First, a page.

FROM AROUND THE STATE
ISSUE 5 JUNE 3, 1999
HOW DO YOU TELL IF YOUR GAUCHO TREATED SEED IS WORKING AGAINST
THE FLEA BEETLE FORCE?
Flea beetle emergence is still underway and fields need to be
in the seedling stage. But, how do you tell if your gaucho-treated seed is protecting the
canola from flea beetle? First, the pitting on gaucho-treated seed is usually smaller and the
cotyledons have fewer pits than the non-treated plants. Second, the flea beetles should appear
sluggish on a warm, sunny day rather than actively hopping. Gaucho acts as a stomach poison so
flea beetles must feed on the canola first to ingest the toxin. Some spraying has been reported in
the North Central Region - McHenry and Bottineau Counties.
DIAMONDBACK MOTH HAS ARRIVED!
Diamondback moth migrate into the Dakotas from the southern states,
and usually arrive late
May or early June. The moths are easy to monitor with pheromone traps that can detect when they
are arrive and when their numbers are increasing . The first Diamondback moths were captured in
traps located at: Ward County at North Central Research Extension Center, Minot; Divide County
near Crosby (K. Brown trapper); and Mountrail County near Makoti (Monsantos Center of
Excellence). Trap numbers were low (<20 moths per trap week). If high numbers of adult
moths (>100 moths per trap week) are captured in the traps, fields should be monitored for
diamondback larvae by beating or dislodging the larvae from plants. However, economic levels
of damage depend on the crop stage, bud and pod development = most susceptible, and the larvae
densities and size.
ORANGE WHEAT BLOSSOM MIDGE UPDATE
Most of the North Central Region has passed the high risk planting
window (200-600 DD,
Base 40"F)) when the wheat development is synchronized with the wheat midge emergence. The
following Degree Day (DD) accumulations to June 1st are listed for Northwest ND: Rolla = 533,
Columbus = 529, Mohall = 632, Bottineau = 604, Towner = 647, Turtle Lake = 657 ,
Minot = 695, and Williston = 714 (Source: ND Ag Weather Network).
WIREWORMS ON SUNFLOWER
Wireworms have been reported cutting sunflower seedlings off before
Bottineau in Bottineau County (source: Mike Hutter, Northern Ag Management). Wireworms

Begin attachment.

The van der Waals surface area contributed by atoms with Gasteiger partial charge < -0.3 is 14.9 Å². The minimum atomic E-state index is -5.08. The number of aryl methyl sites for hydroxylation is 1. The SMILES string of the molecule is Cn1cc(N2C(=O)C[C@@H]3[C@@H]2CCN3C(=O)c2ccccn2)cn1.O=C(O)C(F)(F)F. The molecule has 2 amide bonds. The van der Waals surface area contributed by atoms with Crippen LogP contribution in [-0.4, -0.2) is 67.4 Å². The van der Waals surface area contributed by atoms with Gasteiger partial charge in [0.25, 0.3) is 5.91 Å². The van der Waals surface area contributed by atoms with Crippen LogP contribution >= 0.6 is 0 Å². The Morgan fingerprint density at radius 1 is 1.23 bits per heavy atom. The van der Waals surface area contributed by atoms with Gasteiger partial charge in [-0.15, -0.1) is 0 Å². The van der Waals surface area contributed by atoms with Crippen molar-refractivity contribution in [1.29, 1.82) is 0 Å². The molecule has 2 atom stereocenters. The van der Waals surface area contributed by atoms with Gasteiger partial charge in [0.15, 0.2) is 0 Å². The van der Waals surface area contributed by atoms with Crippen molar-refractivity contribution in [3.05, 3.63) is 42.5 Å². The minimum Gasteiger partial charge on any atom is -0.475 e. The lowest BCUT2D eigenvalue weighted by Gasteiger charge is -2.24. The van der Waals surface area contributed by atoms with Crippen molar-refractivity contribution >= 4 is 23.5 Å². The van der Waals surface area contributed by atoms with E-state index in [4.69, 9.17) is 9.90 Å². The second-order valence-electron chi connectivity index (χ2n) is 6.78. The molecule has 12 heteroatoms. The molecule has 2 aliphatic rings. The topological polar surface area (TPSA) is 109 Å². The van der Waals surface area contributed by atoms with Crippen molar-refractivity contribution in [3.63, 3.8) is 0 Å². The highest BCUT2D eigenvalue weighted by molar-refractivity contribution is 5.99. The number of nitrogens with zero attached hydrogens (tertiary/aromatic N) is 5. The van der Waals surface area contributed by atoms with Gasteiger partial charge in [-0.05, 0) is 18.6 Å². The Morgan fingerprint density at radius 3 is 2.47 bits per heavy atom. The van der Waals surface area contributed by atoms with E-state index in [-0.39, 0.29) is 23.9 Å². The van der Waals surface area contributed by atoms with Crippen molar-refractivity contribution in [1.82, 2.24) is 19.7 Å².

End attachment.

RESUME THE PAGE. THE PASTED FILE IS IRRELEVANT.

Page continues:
are difficult to detect and usually noticed by spotty / thin stands. Feeding occurs below the
ground where the wireworm feeds on the germinating seeds or seedlings. Since soils have been
cool and wet, sprouting is slow and this exposes the plant to wireworm attack as well as bacterial
and fungal rot infections. Soil applied insecticide treatments are generally ineffective as a
preventive or rescue treatment. Seed treatments provide an inexpensive means of reducing
wireworm damage to growing crops.
Janet J. Knodel
Area Extension Specialist Crop Protection
North Central Research and Extension Center
NDSU FIELD DAYS SCHEDULE
Below is a listing of NDSU field day tours and other special events.
Exact starting times will be
given at a later date via this newsletter or other media channels.
- June 16 at the Central Grassland Research Extension Center, Streeter
- June 30 at the Agronomy Seed Farm, Casselton (701) 347-4743.
- July 6 at the Hettinger Research Extension Center, Hettinger (701) 567-4323.
- July 7 at the Dickinson Research Extension Center, Dickinson (701) 227-2348.
- July 8 at the ARS-USDA Northern Great Plains Research Laboratory,
Mandan, ND (701) 663-6445.
- July 8 at the Williston Research Extension Center, Williston (701) 774-4315.
- July 13 at the Carrington Research Extension Center, Carrington (701) 652-2951.
- July 14 at the North Central Research Extension Center, Minot - includes
new building dedication (701) 857-7677.
- July 15 at the Langdon Research Extension Center, Langdon (701) 256-2582.
- July 21 at the Eastern Montana Agricultural Research Center, Sidney,
Montana (406) 482-2208.
- August 17 a late vegetable and field crops day at the Garrison Diversion
Conservancy District site, Oakes (701) 742-2744.